As is the story with most contractors, starting a concrete business isn’t always a straight path. For Nick Dancer of Fort Wayne, Indiana, life threw a lot of obstacles in his way but it never squelched his passion.
One such roadblock involved convalescing from a broken ankle that was a result of a motorcycle accident. The unfortunate event upheaved his life and made him lose his job, but he took advantage of this forced downtime to get more training and eventually start his own concrete business.
And then boom. The recession came along and his company was one of the casualties. Still, he never lost his drive.
Fast-forward to 2012 and he was afforded a fresh start with Dancer Concrete Design. “It was just me and some helpers,” he says.
Since then, the company has grown considerably — nine installers and five support staff — and is now the “go-to guy” for many commercial projects. “We are doing better work today than we ever have and are still looking to grow and improve.”
He’s trained and developed skills with some of the industry’s best such as FuTung Cheng of Cheng Design in Berkley, California, and Jeff Girard with the Concrete Countertop Institute in Raleigh, North Carolina.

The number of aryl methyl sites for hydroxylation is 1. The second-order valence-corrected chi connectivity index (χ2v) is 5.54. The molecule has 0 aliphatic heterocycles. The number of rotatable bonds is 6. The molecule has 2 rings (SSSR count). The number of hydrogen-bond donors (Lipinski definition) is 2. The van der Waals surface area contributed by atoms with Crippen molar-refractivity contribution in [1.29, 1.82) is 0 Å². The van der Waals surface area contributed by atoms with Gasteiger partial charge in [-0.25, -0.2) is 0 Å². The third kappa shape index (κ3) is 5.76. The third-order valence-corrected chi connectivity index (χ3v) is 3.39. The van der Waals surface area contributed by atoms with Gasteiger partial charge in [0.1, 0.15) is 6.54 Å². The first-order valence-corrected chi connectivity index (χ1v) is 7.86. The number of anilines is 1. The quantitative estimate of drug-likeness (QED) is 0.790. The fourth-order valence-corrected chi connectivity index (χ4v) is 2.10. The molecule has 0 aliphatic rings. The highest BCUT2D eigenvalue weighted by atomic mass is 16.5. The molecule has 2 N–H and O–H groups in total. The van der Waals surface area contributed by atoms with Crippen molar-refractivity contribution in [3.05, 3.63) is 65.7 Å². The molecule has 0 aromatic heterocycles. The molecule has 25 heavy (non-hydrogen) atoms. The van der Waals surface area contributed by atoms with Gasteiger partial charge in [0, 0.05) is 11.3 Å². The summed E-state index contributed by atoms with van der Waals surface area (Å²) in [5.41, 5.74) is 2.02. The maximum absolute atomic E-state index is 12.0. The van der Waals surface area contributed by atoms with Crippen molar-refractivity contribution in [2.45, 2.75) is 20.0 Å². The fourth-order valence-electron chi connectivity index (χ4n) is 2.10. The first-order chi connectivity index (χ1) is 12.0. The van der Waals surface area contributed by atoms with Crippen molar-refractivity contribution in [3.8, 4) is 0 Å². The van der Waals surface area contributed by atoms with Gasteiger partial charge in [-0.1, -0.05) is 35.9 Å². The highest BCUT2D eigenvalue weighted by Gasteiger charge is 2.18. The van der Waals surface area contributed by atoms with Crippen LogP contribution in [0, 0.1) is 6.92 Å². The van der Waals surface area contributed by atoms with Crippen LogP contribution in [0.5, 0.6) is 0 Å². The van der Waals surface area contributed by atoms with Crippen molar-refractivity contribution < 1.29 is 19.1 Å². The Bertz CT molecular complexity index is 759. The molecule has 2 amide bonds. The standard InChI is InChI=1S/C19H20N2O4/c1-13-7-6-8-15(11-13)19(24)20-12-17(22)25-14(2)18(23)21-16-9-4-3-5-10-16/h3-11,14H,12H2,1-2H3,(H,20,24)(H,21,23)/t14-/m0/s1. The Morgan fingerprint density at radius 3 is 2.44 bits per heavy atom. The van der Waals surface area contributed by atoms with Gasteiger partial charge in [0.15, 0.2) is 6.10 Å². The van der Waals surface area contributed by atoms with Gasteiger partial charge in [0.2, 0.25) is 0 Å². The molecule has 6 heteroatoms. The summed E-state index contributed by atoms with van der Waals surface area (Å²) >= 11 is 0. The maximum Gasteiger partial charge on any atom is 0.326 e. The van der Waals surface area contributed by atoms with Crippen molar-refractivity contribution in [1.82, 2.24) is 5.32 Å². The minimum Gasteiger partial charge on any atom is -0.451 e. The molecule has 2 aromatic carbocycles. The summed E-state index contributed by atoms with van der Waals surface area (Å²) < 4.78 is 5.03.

“The business started with countertops but now we only do interior flooring,” says Dancer. “What I learned through polishing, forming and sealing countertops, I was able to take that knowledge and complete floors with it.”
Dancer notes that he personally likes the impact a floor has on a space because it’s such a large portion of a design versus a countertop which is just one element in a space. He also loves that with floors you can work with others while a countertop can be more of a solo job.
“I think there’s a higher level of accountability and fun when you get to work alongside others. Instead of a ‘me’ thing, it’s a ‘we’ thing,” says Dancer. “We get to bond together to create something amazing and in some installs we are installing flooring that actually might outlive us.”
A healthy mix